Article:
- Word clouds: This gives your group a visual way to highlight common words and ideas related to your event.
- Whiteboards: These give your group a space where they can collaborate, co-create, and share ideas.
6. Give time for reflection
Reflection helps your group members make meaning of insights and takeaways from your live event. The problem is that so many hosts skip the reflection completely.
But this is one of the juiciest parts of a group experience!
Including time for reflection can spark new insights and breakthroughs. And it can help your group members find ways to take action on what they have experienced.
Here are three ways you can lead a powerful group reflection:
- Ask open-ended questions. These are questions that usually start with “what” and “how” that help spark discussion. For example, “What struck you…?”, “What did you learn…?”, “How might you apply what you’ve learned to your community events?”
- Actively listen. Pay attention to what’s being said. Resist jumping in with your opinions. Reflect back what you’ve heard. Be OK with silence. Sometimes people need a few moments to collect their thoughts.
- Stay purpose-focused. It’s very easy for the group discussion to veer off track. As the host it’s your job to stay on purpose. Refer back to the aim of your session if the conversation goes on a tangent. And don’t be afraid to respectfully interrupt overtalkers if you need to.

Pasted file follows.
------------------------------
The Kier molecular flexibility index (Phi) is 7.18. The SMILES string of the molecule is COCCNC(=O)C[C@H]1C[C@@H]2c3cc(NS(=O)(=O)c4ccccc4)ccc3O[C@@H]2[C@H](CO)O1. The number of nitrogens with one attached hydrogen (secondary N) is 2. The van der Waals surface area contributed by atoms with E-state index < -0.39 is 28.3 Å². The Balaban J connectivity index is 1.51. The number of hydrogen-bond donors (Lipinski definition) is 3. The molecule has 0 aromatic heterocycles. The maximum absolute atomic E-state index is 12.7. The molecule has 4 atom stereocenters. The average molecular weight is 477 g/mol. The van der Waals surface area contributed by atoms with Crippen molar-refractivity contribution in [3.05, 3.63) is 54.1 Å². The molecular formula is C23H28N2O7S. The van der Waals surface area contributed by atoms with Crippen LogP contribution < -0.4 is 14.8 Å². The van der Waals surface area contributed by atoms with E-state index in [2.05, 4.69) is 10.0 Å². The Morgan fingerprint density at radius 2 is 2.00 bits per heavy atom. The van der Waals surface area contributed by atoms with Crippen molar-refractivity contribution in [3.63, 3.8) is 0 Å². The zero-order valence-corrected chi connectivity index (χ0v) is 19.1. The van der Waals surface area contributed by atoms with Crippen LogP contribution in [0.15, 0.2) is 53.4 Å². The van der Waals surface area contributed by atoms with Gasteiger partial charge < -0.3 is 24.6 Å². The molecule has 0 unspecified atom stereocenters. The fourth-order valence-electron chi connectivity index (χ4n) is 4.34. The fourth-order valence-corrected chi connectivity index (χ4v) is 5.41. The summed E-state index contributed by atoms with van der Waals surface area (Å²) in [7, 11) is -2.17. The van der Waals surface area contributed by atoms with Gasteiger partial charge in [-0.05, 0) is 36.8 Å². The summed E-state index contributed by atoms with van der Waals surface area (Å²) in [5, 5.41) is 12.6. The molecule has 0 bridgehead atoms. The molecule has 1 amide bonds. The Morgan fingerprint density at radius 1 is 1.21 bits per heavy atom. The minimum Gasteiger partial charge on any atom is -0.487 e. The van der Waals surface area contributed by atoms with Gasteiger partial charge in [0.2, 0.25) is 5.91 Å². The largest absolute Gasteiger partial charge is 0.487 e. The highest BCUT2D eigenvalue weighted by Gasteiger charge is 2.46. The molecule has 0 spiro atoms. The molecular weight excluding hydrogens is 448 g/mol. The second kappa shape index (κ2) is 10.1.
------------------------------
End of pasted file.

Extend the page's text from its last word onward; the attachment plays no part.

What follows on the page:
7. Close with intention
Like every great story, engaging events have a beginning, a middle, and an end. The end is often the most memorable part of a community experience.
The problem is that most hosts skip the ending altogether. This leaves your participants feeling frazzled.
The closing gets all voices heard one last time. It gives your group members closure. And it will end your session on an emotional high.
Here are three ideas:
- Give group members a final prompt in the chat to share insights.
- Share a closing quote connected to the theme of your event.
- Turn on your mics and wave goodbye.
Hosting engaging community events is a skill that you can hone with practice. Follow these seven pro tips and you’ll see engagement skyrocket. You’ll feel energized. And your community members will rave about your events.
About the author, Gwyn Wansbrough
Hi, I’m Gwyn. I’m on a mission to help you design and lead engaging live online sessions that get better results for your groups. I’m a facilitator and experience designer who has spent 1,000s of hours leading live events on Zoom—literally! I’ve trained nearly 1,500 professionals to lead dynamic, engaging virtual sessions that put the joy back into working and learning online. I run a five-week live online cohort-based course called Breakthrough Facilitation. I write a weekly newsletter called The Quest with actionable insights and tips for leading live online sessions. And I offer one-to-one coaching and custom training programs. Visit www.gwynwansbrough.com to learn more.